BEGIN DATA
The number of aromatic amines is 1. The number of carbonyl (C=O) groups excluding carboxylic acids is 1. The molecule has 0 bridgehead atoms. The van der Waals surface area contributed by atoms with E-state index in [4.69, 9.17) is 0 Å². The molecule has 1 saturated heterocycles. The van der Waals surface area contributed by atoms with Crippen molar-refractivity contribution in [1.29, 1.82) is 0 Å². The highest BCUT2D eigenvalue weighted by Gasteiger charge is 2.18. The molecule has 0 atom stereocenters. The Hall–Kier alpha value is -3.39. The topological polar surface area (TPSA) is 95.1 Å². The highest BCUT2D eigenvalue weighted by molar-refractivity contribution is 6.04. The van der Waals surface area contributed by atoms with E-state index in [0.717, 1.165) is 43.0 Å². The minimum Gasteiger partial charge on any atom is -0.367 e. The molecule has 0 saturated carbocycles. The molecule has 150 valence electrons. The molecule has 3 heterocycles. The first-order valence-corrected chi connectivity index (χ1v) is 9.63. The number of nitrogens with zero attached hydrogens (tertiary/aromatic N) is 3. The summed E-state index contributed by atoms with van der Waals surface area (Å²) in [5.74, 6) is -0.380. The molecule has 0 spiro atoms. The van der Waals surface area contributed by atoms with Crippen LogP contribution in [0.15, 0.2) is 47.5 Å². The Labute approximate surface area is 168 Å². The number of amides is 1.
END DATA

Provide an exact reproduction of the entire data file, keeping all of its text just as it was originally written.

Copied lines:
The number of aromatic amines is 1. The number of carbonyl (C=O) groups excluding carboxylic acids is 1. The molecule has 0 bridgehead atoms. The van der Waals surface area contributed by atoms with E-state index in [4.69, 9.17) is 0 Å². The molecule has 1 saturated heterocycles. The van der Waals surface area contributed by atoms with Crippen molar-refractivity contribution in [1.29, 1.82) is 0 Å². The highest BCUT2D eigenvalue weighted by Gasteiger charge is 2.18. The molecule has 0 atom stereocenters. The Hall–Kier alpha value is -3.39. The topological polar surface area (TPSA) is 95.1 Å². The highest BCUT2D eigenvalue weighted by molar-refractivity contribution is 6.04. The van der Waals surface area contributed by atoms with E-state index in [0.717, 1.165) is 43.0 Å². The minimum Gasteiger partial charge on any atom is -0.367 e. The molecule has 0 saturated carbocycles. The molecule has 150 valence electrons. The molecule has 3 heterocycles. The first-order valence-corrected chi connectivity index (χ1v) is 9.63. The number of nitrogens with zero attached hydrogens (tertiary/aromatic N) is 3. The summed E-state index contributed by atoms with van der Waals surface area (Å²) in [5.74, 6) is -0.380. The molecule has 0 spiro atoms. The van der Waals surface area contributed by atoms with Crippen LogP contribution in [0.15, 0.2) is 47.5 Å². The Labute approximate surface area is 168 Å². The number of amides is 1.